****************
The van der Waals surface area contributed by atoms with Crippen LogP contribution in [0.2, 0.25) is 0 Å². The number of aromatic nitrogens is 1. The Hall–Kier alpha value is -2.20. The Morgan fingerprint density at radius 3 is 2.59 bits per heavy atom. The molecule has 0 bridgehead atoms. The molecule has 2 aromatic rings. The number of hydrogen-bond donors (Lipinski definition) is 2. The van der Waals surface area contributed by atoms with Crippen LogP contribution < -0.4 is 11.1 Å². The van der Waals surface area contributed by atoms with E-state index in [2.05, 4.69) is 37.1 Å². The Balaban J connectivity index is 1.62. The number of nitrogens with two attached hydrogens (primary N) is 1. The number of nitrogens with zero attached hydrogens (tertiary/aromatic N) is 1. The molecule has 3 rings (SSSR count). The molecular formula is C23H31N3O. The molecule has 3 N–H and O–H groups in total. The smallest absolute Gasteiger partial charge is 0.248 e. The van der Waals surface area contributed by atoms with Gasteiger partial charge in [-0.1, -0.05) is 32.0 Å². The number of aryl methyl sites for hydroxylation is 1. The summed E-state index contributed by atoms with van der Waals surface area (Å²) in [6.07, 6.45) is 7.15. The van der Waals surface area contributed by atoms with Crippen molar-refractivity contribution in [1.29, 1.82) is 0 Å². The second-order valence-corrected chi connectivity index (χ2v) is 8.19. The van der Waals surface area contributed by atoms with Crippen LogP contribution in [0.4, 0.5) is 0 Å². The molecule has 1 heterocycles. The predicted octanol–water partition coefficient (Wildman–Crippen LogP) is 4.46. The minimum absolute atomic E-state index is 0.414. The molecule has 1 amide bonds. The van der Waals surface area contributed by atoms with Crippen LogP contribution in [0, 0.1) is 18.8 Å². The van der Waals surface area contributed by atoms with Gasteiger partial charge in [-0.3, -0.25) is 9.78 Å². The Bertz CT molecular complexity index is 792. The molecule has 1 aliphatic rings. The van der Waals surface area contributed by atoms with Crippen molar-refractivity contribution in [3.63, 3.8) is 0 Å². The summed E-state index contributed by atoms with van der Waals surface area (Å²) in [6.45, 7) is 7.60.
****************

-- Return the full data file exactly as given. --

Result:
The van der Waals surface area contributed by atoms with Crippen LogP contribution in [0.2, 0.25) is 0 Å². The number of aromatic nitrogens is 1. The Hall–Kier alpha value is -2.20. The Morgan fingerprint density at radius 3 is 2.59 bits per heavy atom. The molecule has 0 bridgehead atoms. The molecule has 2 aromatic rings. The number of hydrogen-bond donors (Lipinski definition) is 2. The van der Waals surface area contributed by atoms with Crippen LogP contribution < -0.4 is 11.1 Å². The van der Waals surface area contributed by atoms with E-state index in [2.05, 4.69) is 37.1 Å². The Balaban J connectivity index is 1.62. The number of nitrogens with two attached hydrogens (primary N) is 1. The number of nitrogens with zero attached hydrogens (tertiary/aromatic N) is 1. The molecule has 3 rings (SSSR count). The molecular formula is C23H31N3O. The molecule has 3 N–H and O–H groups in total. The smallest absolute Gasteiger partial charge is 0.248 e. The van der Waals surface area contributed by atoms with Gasteiger partial charge in [-0.1, -0.05) is 32.0 Å². The number of aryl methyl sites for hydroxylation is 1. The summed E-state index contributed by atoms with van der Waals surface area (Å²) in [6.07, 6.45) is 7.15. The van der Waals surface area contributed by atoms with Crippen molar-refractivity contribution in [1.29, 1.82) is 0 Å². The second-order valence-corrected chi connectivity index (χ2v) is 8.19. The van der Waals surface area contributed by atoms with Crippen LogP contribution in [0.4, 0.5) is 0 Å². The molecule has 1 heterocycles. The predicted octanol–water partition coefficient (Wildman–Crippen LogP) is 4.46. The minimum absolute atomic E-state index is 0.414. The molecule has 1 amide bonds. The van der Waals surface area contributed by atoms with Crippen LogP contribution in [0, 0.1) is 18.8 Å². The van der Waals surface area contributed by atoms with Gasteiger partial charge in [-0.3, -0.25) is 9.78 Å². The Bertz CT molecular complexity index is 792. The molecule has 1 aliphatic rings. The van der Waals surface area contributed by atoms with Crippen molar-refractivity contribution in [3.63, 3.8) is 0 Å². The summed E-state index contributed by atoms with van der Waals surface area (Å²) in [6.45, 7) is 7.60.